You’ve all heard it. At the housewarming, talking to your friend in the street, in the office or workplace, anywhere you meet people who have recently shifted into their next house. They all say one thing:” I AM NEVER, NEVER, NEVER GOING TO SHIFT HOUSE AGAIN.’’
This statement often ends in what the more uncharitable would consider a hysterical shriek.
And you think: “Come on. It can’t be that bad. I mean all you have to do is empty the cupboards, call the removalists, shift, and that’s it. Where’s the problems in that?’
But your whole experience to that point is probably moving from a rented house, usually shared, or a unit into your first home. You owned next to nothing, apart from what seems to be a huge new mortgage, and could get the whole moving thing over in the morning so you and your friends could spend serious quality time in the afternoon celebrating.
But then comes children, lots and lots of furniture and other stuff and then you decide to move one more time.
No problem. I mean you did the first shift in half a day. This shift couldn’t be much worse than that surely?
Yep. It is. Much, much worse.
We moved after about 25 years in the one house. Two boys grew up in it, moved out and we decided it was time to shift.
The shift actually started about six months before we moved.
First to go was all the books. Over the years a book here and book there amounted to far too many in shelves lining the rumpus room. We found a church thrift shop that would take them.
By about the tenth car load (well, in my defence the car isn’t all that big) the people running the shop were saying things like:”How many more books do you have?’’
Then there were the old cupboards in the garage used for storage and in the wardrobes a lot of old clothes I might want to wear again. Well in my dreams. The clothes hadn’t grown but my waistline had.
That again involved many trips to the thrift shop with the clothes, household items and knick knacks that were still in excellent condition but we didn’t use anymore.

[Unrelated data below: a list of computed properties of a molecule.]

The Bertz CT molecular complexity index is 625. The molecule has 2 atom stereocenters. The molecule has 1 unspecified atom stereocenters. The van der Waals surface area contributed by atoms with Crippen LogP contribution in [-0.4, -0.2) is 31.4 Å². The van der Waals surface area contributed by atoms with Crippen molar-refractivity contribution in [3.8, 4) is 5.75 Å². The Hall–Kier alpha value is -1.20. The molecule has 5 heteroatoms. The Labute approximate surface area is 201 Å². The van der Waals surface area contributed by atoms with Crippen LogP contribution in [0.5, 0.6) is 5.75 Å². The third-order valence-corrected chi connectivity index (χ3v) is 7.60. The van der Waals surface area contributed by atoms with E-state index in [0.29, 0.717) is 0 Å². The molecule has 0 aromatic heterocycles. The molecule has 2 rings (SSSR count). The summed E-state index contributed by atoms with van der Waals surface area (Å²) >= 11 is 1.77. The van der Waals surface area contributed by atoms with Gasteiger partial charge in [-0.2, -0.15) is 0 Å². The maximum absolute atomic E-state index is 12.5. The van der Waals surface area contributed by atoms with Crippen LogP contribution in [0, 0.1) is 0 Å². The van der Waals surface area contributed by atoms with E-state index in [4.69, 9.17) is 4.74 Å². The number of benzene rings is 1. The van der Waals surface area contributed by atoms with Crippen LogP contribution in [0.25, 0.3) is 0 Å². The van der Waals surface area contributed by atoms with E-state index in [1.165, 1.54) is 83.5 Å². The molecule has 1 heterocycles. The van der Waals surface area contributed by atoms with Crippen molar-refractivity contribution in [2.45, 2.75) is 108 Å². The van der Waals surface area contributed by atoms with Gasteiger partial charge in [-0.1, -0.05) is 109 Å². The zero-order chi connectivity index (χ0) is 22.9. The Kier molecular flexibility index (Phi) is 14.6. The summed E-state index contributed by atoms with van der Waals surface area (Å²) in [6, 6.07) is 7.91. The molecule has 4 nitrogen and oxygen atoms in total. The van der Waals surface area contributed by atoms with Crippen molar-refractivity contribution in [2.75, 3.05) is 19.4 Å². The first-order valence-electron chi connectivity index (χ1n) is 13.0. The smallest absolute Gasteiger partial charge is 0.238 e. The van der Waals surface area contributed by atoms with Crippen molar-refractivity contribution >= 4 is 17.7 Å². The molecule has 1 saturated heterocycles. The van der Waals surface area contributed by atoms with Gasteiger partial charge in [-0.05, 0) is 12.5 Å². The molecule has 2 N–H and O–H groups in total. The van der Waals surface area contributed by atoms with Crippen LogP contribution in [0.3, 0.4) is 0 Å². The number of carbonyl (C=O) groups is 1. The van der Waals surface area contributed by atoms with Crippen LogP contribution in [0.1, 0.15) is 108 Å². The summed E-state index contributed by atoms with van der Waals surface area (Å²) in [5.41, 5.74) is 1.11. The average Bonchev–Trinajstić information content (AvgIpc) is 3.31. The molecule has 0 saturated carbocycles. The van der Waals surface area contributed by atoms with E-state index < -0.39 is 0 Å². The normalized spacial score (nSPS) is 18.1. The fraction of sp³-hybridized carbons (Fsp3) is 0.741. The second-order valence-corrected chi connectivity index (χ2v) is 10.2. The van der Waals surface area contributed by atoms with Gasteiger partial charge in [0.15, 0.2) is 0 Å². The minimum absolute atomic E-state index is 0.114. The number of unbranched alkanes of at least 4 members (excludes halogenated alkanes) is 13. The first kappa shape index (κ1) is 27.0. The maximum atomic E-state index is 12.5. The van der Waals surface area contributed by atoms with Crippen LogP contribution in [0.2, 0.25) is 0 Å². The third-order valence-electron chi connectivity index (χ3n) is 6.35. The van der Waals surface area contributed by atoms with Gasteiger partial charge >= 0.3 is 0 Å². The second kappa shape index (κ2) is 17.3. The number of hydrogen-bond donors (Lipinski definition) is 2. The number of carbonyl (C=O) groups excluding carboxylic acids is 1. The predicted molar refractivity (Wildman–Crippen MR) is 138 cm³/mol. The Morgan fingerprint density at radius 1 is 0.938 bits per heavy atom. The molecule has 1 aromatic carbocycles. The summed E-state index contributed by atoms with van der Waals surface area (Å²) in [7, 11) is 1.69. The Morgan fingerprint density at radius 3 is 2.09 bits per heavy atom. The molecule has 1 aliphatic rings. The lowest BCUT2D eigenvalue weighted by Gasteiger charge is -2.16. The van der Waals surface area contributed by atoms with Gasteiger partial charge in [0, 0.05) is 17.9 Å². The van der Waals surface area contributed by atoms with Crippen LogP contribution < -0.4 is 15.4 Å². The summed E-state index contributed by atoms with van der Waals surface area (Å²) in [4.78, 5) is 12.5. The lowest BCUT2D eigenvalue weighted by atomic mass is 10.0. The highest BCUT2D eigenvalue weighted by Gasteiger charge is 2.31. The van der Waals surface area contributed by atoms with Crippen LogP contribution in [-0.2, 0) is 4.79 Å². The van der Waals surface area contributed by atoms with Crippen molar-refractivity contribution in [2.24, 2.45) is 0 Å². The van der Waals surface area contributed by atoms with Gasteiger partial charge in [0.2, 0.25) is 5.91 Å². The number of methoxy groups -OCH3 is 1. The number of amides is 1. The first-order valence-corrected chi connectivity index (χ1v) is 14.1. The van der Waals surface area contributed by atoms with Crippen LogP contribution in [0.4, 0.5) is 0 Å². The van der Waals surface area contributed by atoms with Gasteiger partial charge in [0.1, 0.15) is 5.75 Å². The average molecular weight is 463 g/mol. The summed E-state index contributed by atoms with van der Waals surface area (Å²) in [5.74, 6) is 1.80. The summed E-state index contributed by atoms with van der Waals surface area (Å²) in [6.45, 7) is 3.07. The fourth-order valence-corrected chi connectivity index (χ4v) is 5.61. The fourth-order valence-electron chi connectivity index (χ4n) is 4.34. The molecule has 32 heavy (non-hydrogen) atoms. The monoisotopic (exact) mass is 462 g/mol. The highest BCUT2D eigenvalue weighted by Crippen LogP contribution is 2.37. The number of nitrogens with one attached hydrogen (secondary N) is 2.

I was probably seeing those thrift shop volunteers more than I was seeing my wife, Corinna.
Finally we reached an inescapable conclusion. We had to get a skip and just dump anything we didn’t need that was even a little bit worn.
It had reached the stage were we were becoming a mite desperate.
So we got the skip, a large one.
Tore apart the old cupboards in the garage that were too tatty to do anything else with and tossed away anything that was even a little bit worn. Two days and the skip was on the verge of overflowing but at least we had put a dent in the cleaning up.
What started out as: “Should I keep this, it might come in handy some day, or get rid of it?” changed quickly to: ”Haven’t used it lately, it’s gotta go.’’
That should do it, we thought as we continued our search for the next house.
The Brisbane City Council has an annual curbside clean-up where stuff too big for the bins is placed on the curb. The council then comes around and removes what’s left after the more enterprising, complete with trucks and or trailers, have taken what they want.
Corinna and I noticed a couple of old fans and a freezer.. and …and.. and by the time we had finished the footpath in front of out house was completely filled with stuff we reckoned we didn’t need.
Then the entrepreneurs took a lot of it away and we filled the footpath again.
“That’s it’’, we thought. “Everything we don’t need is gone.”